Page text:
I'm standing on top of a windswept cliff, 20 metres above sea level on the north coast of Iceland. It's two o'clock in the morning in the middle of June and it's cold, but the sun is still up, bathing everything in gorgeous golden light. I've travelled here at the request of Icelandic colleagues to examine the bones of a huge whale found buried on the clifftop. The bones are covered in a lush carpet of vivid green turf, and sit on a narrow strip of land between the mountains and the sea. I'm drinking Icelandic beer with the fishermen who brought me here on their little boat from Grenivík, along the deep blue Eyjafjörður fjord. Minke whales were our travelling companions for part of the journey.
What becomes clear very quickly is that this is not simply the skeleton of a large whale; these are the remains of a whale-bone dwelling, with ribs supporting the walls and jawbones forming a doorway. The Icelandic and American scientists I'm working with frantically record data and take samples for carbon-dating. Then we pack up the bones – which are about to fall into the sea – so that we can take them back to Reykjavík for closer examination.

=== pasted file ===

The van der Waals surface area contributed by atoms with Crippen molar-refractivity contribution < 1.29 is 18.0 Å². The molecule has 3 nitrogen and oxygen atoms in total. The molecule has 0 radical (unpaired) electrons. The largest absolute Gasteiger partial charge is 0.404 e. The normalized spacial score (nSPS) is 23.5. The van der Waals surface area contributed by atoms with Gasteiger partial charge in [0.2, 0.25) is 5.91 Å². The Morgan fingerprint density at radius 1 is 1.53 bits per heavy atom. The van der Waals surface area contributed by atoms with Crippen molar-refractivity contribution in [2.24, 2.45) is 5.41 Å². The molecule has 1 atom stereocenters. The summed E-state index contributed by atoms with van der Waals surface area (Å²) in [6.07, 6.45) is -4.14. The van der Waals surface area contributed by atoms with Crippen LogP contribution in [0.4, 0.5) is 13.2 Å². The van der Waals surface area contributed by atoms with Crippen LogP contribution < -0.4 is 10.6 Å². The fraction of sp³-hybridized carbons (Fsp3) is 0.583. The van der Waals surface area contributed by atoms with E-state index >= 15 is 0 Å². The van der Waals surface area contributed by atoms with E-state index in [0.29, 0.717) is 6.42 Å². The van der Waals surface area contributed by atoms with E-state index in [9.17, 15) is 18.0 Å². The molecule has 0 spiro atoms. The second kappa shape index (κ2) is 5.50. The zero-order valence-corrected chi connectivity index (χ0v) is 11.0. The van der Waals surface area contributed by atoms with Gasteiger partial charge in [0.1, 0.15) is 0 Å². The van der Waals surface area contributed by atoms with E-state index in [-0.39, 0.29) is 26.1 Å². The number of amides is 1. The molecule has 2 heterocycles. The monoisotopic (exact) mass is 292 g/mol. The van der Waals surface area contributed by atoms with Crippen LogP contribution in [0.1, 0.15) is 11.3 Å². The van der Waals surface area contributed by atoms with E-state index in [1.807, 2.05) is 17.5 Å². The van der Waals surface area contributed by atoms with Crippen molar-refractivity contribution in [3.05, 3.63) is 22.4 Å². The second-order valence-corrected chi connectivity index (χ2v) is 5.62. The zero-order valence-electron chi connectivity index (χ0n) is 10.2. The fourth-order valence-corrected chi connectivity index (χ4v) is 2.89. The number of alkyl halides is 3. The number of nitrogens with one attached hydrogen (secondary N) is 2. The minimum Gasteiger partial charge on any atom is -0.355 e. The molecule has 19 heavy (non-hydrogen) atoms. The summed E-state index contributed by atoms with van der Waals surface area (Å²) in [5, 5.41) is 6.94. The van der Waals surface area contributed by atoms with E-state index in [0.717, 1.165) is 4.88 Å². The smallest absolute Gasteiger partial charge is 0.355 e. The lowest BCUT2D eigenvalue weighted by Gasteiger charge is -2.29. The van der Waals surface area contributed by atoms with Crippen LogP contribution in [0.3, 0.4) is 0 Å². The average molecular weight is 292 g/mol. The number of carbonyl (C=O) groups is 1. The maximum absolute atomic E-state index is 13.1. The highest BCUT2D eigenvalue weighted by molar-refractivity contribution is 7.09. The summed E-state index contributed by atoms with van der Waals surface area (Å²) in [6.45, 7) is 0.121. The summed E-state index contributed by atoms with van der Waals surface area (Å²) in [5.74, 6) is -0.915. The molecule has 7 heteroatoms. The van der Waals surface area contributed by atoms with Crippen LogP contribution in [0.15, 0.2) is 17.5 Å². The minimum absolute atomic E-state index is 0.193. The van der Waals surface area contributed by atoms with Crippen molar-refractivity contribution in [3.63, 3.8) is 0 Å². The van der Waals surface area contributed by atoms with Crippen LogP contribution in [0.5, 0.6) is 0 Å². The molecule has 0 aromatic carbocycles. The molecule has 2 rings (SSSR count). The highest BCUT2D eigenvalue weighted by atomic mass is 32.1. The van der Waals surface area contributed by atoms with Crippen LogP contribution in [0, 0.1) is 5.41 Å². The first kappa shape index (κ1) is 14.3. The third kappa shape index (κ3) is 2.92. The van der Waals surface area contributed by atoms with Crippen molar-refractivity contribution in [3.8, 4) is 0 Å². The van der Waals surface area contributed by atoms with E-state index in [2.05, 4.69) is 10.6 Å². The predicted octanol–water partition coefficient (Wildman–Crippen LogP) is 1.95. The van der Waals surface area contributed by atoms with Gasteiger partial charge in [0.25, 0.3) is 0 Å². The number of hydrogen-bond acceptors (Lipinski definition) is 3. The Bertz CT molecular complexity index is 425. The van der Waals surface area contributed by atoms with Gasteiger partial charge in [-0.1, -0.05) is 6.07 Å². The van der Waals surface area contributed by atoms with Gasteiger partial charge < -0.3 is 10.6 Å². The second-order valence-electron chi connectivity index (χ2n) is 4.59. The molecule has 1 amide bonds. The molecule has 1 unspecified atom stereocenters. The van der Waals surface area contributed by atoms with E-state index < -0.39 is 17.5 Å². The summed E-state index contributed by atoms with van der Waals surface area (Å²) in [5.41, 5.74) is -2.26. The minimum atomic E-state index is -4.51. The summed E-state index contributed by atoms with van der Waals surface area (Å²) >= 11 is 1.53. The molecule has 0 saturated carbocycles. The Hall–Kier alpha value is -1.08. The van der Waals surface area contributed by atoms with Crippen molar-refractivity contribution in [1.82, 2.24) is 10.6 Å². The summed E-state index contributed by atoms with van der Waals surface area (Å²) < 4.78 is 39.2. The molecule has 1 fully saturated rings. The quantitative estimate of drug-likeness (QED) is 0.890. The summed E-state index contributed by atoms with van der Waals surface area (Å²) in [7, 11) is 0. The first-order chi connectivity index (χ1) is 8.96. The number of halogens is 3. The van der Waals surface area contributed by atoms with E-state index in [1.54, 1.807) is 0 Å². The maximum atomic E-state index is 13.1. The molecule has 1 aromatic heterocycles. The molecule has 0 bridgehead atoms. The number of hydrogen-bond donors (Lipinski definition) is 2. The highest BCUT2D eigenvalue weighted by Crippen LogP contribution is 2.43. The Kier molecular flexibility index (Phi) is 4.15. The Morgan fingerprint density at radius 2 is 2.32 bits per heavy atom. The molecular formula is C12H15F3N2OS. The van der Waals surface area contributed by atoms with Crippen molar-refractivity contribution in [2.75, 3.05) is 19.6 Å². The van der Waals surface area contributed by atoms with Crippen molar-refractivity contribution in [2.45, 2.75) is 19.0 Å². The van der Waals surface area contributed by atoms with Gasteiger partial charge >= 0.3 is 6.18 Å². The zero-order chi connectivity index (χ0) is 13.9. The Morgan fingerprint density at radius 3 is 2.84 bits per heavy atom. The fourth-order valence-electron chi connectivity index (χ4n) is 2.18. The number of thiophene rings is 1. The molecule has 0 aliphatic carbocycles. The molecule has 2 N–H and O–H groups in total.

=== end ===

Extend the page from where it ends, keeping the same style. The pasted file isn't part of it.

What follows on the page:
The whole cliff is being eroded away here. We hike partway up the nearest mountain to get a better view of the area and, after half an hour, we look down. The low sun casts into relief dozens of strange turf-covered bumps and mounds, stretching off towards the east.
Two days earlier, I'd flown in to Keflavík airport then driven into Reykjavík. From there, I'd jumped on board a light aircraft to fly north-east to Akureyri to meet my colleagues. The flight took me over the central region, across the Hofsjökull glacier, over a volcanic landscape of lava fields and mountains which nature had painted in stunning greens, yellows and blues. Broad silver rivers snaked across the black desert to the sea. This is a country for hiking, painting or simply losing yourself in.
Find out more about life in the ocean at the Natural History Museum's new exhibition, The Deep. Visitors to the exhibition, open until 5 September, will discover the extraordinary yet fragile biodiversity that exists in the deep oceans and learn how Museum scientists are helping to preserve this important ecosystem. Find out more at www.nhm.ac.uk/thedeep